It’s the world’s biggest and the most expensive air-filtration system ever built.
It was built by the Chinese and is being marketed as a world-first.
The Air-Compressor for the Airplane, or CAP, is made of carbon nanotubes and aluminium, which it uses to heat the air flowing through its two-cylinder engine.
It’s a system that was designed to cool the engine by removing the exhaust gases that would otherwise cool it.
CAP’s biggest problem is that it has a very small engine, which means it can only pump air at the speed of about 5,000 litres per second, a far cry from the 8,000 to 10,000 litre per second of conventional air-powered engines.
“There are many different designs of air-infiltration systems and the CAP is no different,” says Andrew Mazzarri, CAP’s chief engineer.
“It’s a completely unique concept.”
The CAP’s engine is based on an original design by Japanese company Takayuki Tanaka, who was awarded a Nobel Prize for his work on the air-liquid mixture that drives engines.
Tanaka’s idea was to build a new type of air filter to remove the oxygen from the air in the engine, making it much less dense.
CAP, which costs around $30m, consists of a large, single-cylindered cylinder.
The air in it is pumped through the central air pump and into a tank at the front of the engine.
The flow of air is controlled by the engine’s four rotors.
The rotors rotate around the cylinder, which then rotates, producing thrust.
The fuel is then pumped through a series of valves, one for each engine.
Inventor Takayasu Tanaka was awarded the Nobel Prize in physics in 2012 for his contribution to the design of a new air-filter system that helps cool the engines of aircraft.
CAP works by pumping the exhaust of the main engine into a small tank that is then turned on by the air pumps that feed it.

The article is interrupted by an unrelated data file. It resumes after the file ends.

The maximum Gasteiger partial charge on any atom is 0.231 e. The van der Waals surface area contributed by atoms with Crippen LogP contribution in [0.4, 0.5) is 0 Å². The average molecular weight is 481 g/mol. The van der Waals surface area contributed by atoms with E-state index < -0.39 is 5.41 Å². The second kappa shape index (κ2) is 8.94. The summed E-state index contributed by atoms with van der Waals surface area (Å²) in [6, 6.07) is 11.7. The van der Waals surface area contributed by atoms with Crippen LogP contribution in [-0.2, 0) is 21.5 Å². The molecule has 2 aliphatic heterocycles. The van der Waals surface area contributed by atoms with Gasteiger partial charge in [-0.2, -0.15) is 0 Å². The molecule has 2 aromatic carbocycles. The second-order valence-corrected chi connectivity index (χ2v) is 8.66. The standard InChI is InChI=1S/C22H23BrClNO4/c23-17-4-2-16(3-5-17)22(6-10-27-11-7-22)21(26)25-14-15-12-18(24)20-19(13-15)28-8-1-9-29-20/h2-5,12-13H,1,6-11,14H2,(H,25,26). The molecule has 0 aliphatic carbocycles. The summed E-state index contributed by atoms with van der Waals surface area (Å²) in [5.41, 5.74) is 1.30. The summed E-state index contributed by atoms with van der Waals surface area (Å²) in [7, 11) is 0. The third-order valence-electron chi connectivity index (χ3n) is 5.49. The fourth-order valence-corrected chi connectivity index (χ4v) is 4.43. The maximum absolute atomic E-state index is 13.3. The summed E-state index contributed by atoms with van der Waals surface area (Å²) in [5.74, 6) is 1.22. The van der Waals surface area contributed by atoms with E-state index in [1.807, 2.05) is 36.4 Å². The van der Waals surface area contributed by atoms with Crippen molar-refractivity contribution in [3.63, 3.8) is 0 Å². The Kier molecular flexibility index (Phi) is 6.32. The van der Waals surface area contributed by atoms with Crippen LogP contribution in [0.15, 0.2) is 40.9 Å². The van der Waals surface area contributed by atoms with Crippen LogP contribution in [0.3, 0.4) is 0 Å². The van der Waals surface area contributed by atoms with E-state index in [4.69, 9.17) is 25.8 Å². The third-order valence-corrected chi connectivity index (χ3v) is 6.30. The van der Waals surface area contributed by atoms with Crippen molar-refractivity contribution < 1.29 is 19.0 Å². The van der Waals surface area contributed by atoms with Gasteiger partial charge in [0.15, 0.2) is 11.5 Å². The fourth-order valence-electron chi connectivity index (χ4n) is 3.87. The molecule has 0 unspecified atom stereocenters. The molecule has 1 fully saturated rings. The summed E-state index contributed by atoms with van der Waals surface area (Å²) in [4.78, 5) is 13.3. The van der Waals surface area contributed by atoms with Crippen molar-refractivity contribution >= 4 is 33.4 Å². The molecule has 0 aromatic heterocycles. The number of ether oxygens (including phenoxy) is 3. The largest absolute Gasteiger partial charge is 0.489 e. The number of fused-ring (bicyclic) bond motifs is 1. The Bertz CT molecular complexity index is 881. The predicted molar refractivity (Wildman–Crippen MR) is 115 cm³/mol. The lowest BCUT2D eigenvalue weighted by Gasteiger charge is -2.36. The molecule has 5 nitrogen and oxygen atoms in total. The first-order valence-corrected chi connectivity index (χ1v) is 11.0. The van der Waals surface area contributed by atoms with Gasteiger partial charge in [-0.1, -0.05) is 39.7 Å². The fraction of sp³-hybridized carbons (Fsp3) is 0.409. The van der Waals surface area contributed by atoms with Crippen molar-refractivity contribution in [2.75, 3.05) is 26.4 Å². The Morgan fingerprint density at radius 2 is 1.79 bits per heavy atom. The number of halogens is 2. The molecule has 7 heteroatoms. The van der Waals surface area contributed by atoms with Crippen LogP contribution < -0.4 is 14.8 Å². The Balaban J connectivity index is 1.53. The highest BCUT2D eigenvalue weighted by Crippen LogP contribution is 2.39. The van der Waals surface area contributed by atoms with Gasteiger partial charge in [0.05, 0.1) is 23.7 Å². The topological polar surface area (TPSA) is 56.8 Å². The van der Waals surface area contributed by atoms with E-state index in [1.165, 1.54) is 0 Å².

The exhaust is then filtered by a filter that sits in front of a radiator, which draws water from the outside world.
The water, which is then cooled by a turbine, is then put back into the tank.
A similar system, the CAPR, uses two pumps to filter the air coming out of the engines.
The CAPR has been developed by an Australian firm, Cairns-based Envision, which also produces an air-to-air version.
The engine is capable of producing up to 30,000 cubic metres of compressed air per minute, which will cool down the engine and reduce the exhaust emissions that are released by the fuel-injected engine.
CAP also has the advantage of being small, meaning it can be manufactured in a number of different sizes.
For example, the engine was designed for a plane with a wingspan of just over 1,500 metres.
It also can fit into a cargo hold that would normally require several thousand litres of fuel.
CAP can also be adapted for use on helicopters.
The designers of the CAPC aircraft were working on a plane that would have flown at supersonic speeds and was designed with the engine as the primary engine, according to the company’s website.
“Our design was based on the design by Takayuku Tanaka for his CAPR air-fuel mixture system and to improve the efficiency of the fuel and oxygen mixture,” says John Hoey, an engineer at Envision.
“The design was then expanded by the CAP team into the design for CAPC.”
The new CAP was recently tested at a test facility in China.
The test was carried out under a low-pressure, low-temperature conditions and the fuel flowed out of one of the cylinders, reducing its temperature.
This meant that the engine could be more easily removed by removing a piece of metal from the cylinder.
When the air from the other cylinder was allowed to flow back into that cylinder, the cooling effect of the compressed air increased.
The company is now working with the Air Transport Association of China to develop a pilot CAP that could be used on planes in the future.
“CAP is a completely new technology that has great potential to be adopted by the airlines,” says Hoeys co-founder, Stephen McAllister.
“We believe that CAP is one of those technology areas that is a lot cheaper than conventional systems, which are very expensive and often time-consuming to build.”